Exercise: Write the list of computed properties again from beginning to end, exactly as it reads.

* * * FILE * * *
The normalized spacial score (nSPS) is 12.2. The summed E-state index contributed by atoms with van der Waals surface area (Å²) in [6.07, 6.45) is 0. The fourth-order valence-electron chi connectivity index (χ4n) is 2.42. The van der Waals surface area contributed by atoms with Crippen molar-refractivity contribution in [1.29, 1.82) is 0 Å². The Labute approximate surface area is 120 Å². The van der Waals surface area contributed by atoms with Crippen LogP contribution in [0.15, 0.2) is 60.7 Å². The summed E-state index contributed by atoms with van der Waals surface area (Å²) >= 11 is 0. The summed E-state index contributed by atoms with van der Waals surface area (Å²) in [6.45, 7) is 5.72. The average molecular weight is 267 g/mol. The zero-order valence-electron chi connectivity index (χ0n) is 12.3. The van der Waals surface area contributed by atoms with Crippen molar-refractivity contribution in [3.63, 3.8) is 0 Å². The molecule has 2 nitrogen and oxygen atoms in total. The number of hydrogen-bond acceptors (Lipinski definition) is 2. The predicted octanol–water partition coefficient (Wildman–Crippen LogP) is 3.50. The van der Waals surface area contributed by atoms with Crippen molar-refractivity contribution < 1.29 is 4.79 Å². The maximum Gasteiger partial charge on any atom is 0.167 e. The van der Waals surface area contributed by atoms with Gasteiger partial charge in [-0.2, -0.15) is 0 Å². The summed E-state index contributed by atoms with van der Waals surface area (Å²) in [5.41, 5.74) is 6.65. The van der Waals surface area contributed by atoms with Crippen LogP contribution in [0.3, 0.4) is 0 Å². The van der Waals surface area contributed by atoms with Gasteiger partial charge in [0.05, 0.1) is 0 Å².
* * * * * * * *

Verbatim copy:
The normalized spacial score (nSPS) is 12.2. The summed E-state index contributed by atoms with van der Waals surface area (Å²) in [6.07, 6.45) is 0. The fourth-order valence-electron chi connectivity index (χ4n) is 2.42. The van der Waals surface area contributed by atoms with Crippen molar-refractivity contribution in [1.29, 1.82) is 0 Å². The Labute approximate surface area is 120 Å². The van der Waals surface area contributed by atoms with Crippen LogP contribution in [0.15, 0.2) is 60.7 Å². The summed E-state index contributed by atoms with van der Waals surface area (Å²) >= 11 is 0. The summed E-state index contributed by atoms with van der Waals surface area (Å²) in [6.45, 7) is 5.72. The average molecular weight is 267 g/mol. The zero-order valence-electron chi connectivity index (χ0n) is 12.3. The van der Waals surface area contributed by atoms with Crippen molar-refractivity contribution in [3.63, 3.8) is 0 Å². The molecule has 2 nitrogen and oxygen atoms in total. The number of hydrogen-bond acceptors (Lipinski definition) is 2. The predicted octanol–water partition coefficient (Wildman–Crippen LogP) is 3.50. The van der Waals surface area contributed by atoms with Crippen molar-refractivity contribution < 1.29 is 4.79 Å². The maximum Gasteiger partial charge on any atom is 0.167 e. The van der Waals surface area contributed by atoms with Gasteiger partial charge in [-0.2, -0.15) is 0 Å². The summed E-state index contributed by atoms with van der Waals surface area (Å²) in [5.41, 5.74) is 6.65. The van der Waals surface area contributed by atoms with Crippen LogP contribution in [0.3, 0.4) is 0 Å². The van der Waals surface area contributed by atoms with Gasteiger partial charge in [0.05, 0.1) is 0 Å².